27 PAs from the files of our Oral Pathology Laboratory located in the Facultad de Odontología, UNAM (Mexico City) were retrieved and their clinical features analysed, microscopic slides were reevaluated according to the parameters of the 2005 WHO Histological Classification of Tumours of Salivary Glands (1). Clinical data assessed were age, gender and location of the tumours. New 5µ paraffin embedded slides were done and all slides received previous treatment with 0,1% trypsin solution in oven at 35º C for 5 minutes. For immunohistochemical staining with the anti-S-100 protein MoAb (Dako) the slides were treated with citrate buffer during three min in a microwave oven at 600W, washings were made with PBS-Triton, the streptavidin-biotin method was employed and the slides were counterstained with Harris haematoxylin. Negative controls omitting the antibody were done. Positivity was matched: 0= negative; 1= slight; 2= moderate; 3= strong and 4= very strong. Control slides from normal parotid salivary glands were used and immunostained as above.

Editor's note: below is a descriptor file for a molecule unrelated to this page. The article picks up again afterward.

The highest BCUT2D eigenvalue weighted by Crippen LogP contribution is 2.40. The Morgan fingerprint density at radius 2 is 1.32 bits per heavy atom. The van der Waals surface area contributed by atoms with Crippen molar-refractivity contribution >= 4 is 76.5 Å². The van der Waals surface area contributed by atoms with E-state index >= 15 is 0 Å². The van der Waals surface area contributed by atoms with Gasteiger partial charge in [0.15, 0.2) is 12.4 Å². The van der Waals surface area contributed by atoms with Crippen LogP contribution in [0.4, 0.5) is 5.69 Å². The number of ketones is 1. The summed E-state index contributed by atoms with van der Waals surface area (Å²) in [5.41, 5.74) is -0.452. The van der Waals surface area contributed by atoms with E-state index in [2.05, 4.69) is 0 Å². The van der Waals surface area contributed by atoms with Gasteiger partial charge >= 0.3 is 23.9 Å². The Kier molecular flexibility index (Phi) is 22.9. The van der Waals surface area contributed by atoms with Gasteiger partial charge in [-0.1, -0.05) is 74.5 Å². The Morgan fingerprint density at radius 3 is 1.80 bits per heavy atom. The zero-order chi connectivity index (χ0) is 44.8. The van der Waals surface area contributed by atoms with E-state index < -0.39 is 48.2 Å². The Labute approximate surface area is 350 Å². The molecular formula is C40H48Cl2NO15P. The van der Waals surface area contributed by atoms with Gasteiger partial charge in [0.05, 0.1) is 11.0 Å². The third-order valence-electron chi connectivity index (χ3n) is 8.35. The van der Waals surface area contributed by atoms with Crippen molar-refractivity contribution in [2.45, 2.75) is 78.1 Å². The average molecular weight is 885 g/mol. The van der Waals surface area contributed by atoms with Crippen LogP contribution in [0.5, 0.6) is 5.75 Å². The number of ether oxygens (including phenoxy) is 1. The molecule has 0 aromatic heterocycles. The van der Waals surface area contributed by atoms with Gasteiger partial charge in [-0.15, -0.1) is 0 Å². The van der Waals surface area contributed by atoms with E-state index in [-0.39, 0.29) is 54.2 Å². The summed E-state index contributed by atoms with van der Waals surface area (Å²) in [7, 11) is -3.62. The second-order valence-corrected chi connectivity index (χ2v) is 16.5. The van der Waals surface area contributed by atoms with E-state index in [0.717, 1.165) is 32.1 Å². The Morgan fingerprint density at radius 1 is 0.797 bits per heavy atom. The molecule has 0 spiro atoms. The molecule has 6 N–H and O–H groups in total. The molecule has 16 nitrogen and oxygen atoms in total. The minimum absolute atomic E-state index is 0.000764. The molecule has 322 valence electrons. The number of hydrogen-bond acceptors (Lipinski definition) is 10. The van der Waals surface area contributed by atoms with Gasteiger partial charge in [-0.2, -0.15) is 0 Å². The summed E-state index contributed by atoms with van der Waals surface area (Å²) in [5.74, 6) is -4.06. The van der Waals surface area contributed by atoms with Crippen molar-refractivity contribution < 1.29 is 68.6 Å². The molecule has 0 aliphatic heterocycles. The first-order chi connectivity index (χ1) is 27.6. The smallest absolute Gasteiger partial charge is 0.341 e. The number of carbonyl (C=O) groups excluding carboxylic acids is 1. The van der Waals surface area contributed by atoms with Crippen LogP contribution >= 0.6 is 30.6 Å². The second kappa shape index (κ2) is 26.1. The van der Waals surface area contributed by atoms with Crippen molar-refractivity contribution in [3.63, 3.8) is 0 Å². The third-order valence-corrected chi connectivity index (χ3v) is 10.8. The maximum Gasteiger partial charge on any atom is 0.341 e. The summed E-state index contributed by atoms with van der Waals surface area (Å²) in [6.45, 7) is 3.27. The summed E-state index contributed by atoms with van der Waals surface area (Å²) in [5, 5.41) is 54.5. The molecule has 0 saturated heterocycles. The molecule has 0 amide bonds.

For the microscopic review, a Carl Zeiss microscope was employed by two experienced Oral Pathologists, five randomly selected 40X microscopic fields were analysed and all the cells contained in the area of an ocular graticule were counted. S-100 protein positive cells included were: fusiform, plasmocytoid, chondroid, myxoid and epithelial-like. A previous calibration of the examiners was performed, inter-examiners correlation was 94% and intra-examiner correlation was 95%. Review of the stained slides was double blind and a mean of the lectures obtained by both examiners was considered correct. MyEC counts are expressed as number of cells per 40X field.